I mention this, because Arthur Beatrice stated in an interview with This Is Fake D.I.Y., that "maybe we should have been a guitar band".  That would never be good enough for the band: just take a look at their name!  The band's name- I can assume- is a transposition of Beatrice (or 'Bea') Arthur: sadly deceased former 'Golden Girl'.  She was an actor whom famed for her sitcom work in the '70s, and inspired a generation of actors.  She was an illustrious and famed theatre star, and lived an inspirational life.  The group themselves have been around for a little while, and have managed to cultivate a dedicated following, as well as an individual sound too.  The four-piece comprises Orlando, Ella, Hamish and Elliot.  The boys are trendy and sharply-dressed, projecting an image of coolness, as well as sophistication; the girl is gorgeous: model/film star looks and a smoky and alluring sex appeal.  Our quarter believe in- and have been subjected to- a perfectionist tendency: crafting and working on their sound, in order to achieve the best sound they can.  They themselves state that "It's a big vice for us", but have also hinted that "it's worked".  The band member Elliot explained this, with regards to their debut album: a record that was re-mastered over and over.  I can emphasise with this work ethic.   Having been writing for the best part of 12 years, I have recycled, reinterpreted and reworked many a song; honing lyrics, starting from scratch and chiselling away: before anything has been recorded.  You can tell from interview that the group hate the idea of being seen as 'throwaway': something that afflicted a lot of groups from the 1980s and '90s.  On their official website- tongue-in-cheekily called ''- image and detail are of big importance.  There are black-and-white images: some distorted photographs; some are paintings, as well as lyric samples.  Arthur Beatrice are a group whom follow no-one (literally, if you look at their Twitter account), such as the way they operate, the codas they live by, and the resulting sounds.  Anyone willing to break away from the guitar sect show bravery.  I suppose from an evolutionary standpoint, electricity and sound combined muster masculinity and intention; and there is a translucent and obvious ambition (by all-male bands primarily) to be the most exciting and the loudest; and gain some superiority.  Anyone willing to climb to the top of the tree through intelligence and innovation,   You have to move forwards to move forwards.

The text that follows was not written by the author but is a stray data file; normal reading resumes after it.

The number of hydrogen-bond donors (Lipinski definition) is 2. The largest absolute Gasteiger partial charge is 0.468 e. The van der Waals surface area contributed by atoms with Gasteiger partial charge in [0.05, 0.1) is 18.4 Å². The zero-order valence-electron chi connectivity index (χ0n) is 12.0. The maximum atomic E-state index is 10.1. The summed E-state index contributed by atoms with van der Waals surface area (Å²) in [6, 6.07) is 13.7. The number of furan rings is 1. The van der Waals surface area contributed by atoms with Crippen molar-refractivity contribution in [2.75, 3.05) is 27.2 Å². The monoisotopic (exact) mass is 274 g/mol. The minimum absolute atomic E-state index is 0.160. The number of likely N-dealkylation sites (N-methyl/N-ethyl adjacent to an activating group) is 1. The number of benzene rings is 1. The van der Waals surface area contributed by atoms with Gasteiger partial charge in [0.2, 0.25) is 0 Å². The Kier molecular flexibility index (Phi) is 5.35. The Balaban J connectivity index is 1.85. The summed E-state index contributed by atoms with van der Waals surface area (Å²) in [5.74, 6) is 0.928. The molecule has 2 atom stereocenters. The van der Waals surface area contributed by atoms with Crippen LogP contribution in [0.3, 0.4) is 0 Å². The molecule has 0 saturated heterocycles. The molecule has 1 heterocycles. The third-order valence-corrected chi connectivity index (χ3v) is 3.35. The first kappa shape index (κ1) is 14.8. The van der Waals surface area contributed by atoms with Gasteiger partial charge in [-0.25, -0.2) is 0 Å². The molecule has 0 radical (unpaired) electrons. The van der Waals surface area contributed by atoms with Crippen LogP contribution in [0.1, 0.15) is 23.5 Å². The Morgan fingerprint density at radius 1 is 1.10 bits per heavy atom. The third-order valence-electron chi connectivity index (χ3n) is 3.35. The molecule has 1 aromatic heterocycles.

The band are averse to confessional social media outpourings as well as band biographies; attesting that the group hate the way that acts become throwaway and comestible the more you know.  As much as I can agree to disagree with regards to meeting in the middle, you cannot deny the strength of the only thing that matters: the music itself.  Previous comparisons have been suggested between the group and Wild Beasts.  I suppose from the opening moments of Carter (Cut), one can detect that.  The way that the percussive rumble mixes with a feint tint of percussion has some common ground with Two Dancers Wild Beasts.  That percussive tumble is a striking and memorable opening.  Part tribal protestation, part indie proclamations, an electric and exciting atmosphere is presented which certainly makes you sit upright.  Dark and brooding piano swoons melt into the mix, before Ella's voice arrives.  Her voice possesses a smoky seductiveness.  There are parts Laura Marling; wisps of Sophie Ellis-Bexter, and early-career k.d. lang.  As much as there are small influences tucked away, the abiding feeling is we are hearing a very unique and fresh voice.  It is soothing, calm and strong; possessed with some classic U.S.-cum modern-day U.K. tones, and is a voice that could be perfectly at home in the midst of a jazz or blues track: there is that authoritative and utilitarian nature to it.  When the words are proffered; tales of lovers coinciding; scepticism towards fate, and a mandate that proclaims: "So never tell me that I think of you".  Each word drips with conviction and lust, and the track is delicately measured.  A couple of lines are delivered; a very brief piano evocation acts as punctuation and mood-emphasis, before another couple of lines are delivered.  It gives the track the quality of swooning and swimming; romanticism and introspection.  When a vocal duet is unveiled mid-way through the 1st verse, it sounds like a lover's call: heroine and hero singing in unison.  Initially the mood is fairly sedated and light, matching the lyrical tone, as well as augmenting the overall mood.  Before the 1:00 marker, percussion crackles, as the piano passionately dances.  Oddly there seemed to be reminiscences and truncation of Ride on Time, as well as a '90s dance feel-cum-electronic bliss.  It is a passage and colour that is uplifting and energised.  It may be a stereotype or over-exaggeration, but few new bands have great lyrical depth or talent- in fact few bands at all do.  Usually vocal and audio merits are highlighted to counteract for some below-par words.  Parables such as "The evening is an open sea" and "where the air will cut me dead", invite bold and vivid imagery and scenery.  The words are filled with striking metaphors; poetic flourishes and intelligence.  There are guitar bands and acts that can pen a good set of lyrics, but the themes and narrations tend to be single-minded and (as well as being pedestrian at times) vague.  In the way that the music pushes and pulls and dances; and the vocal seduces and strikes- the song seems belonging of a past (and better) era.  In 2013 a great deal of similar-sounding songs are performed by solo artists: it is a rarity to hear bands that have such an eye for detail, precession and sheer feel.  In the way that the conjoined vocalisations add weight and power to the track, they also offer a more pop-orientated edge- acting as a juxtaposition and change from the more soulful nature of Ella's lone voice.  Arthur Beatrice have a comparable quality to a lot of the all-time great bands.  As well as the cerebral and literary lyrics and stunning vocals, there is a restless and surprising amount of audio shades.  The piano is an instrument that is used- early on- to be romantic and calming, but also employed to add tension and tautness, as well as sheer swagger when required.  As well as some stirring piano work, the drumming is constantly tight and proficient.  A steady heartbeat dominates most of the track, but there are a lot of occasions where the percussion matches piano for majesty: creating a similar impassioned swing.  Our heroine offers: "And so I come/Barren like"; her voice suggesting a tear of emotion, but full-bodied and resilient.  There is some obliqueness in the lyrics that means that some of the words meaning and intention are open for interpretation; whilst other lines are direct and unambiguous.  It is a pleasing and familiar one moment, whilst mysterious the next: "And all I'm aiming for/The locking in" begins a confession that ends with: "Just anything/But dust and settling".  Whether there is some personal dislocation on behalf of our heroine, or a particular catalyst that has influenced her words, it is hard to say- but fascinating to listen to.  When some of the most anxious words are delivered, so too are the most exhilarated and rampant audio overtones.  You never are dragged down and depressed by anything; nor are you allowed to smile too broadly: such is the 'hinterland' nature of the track.  When the song ends you are left wondering whether Ella found peace or satisfaction, and has answers to some very emotional questions.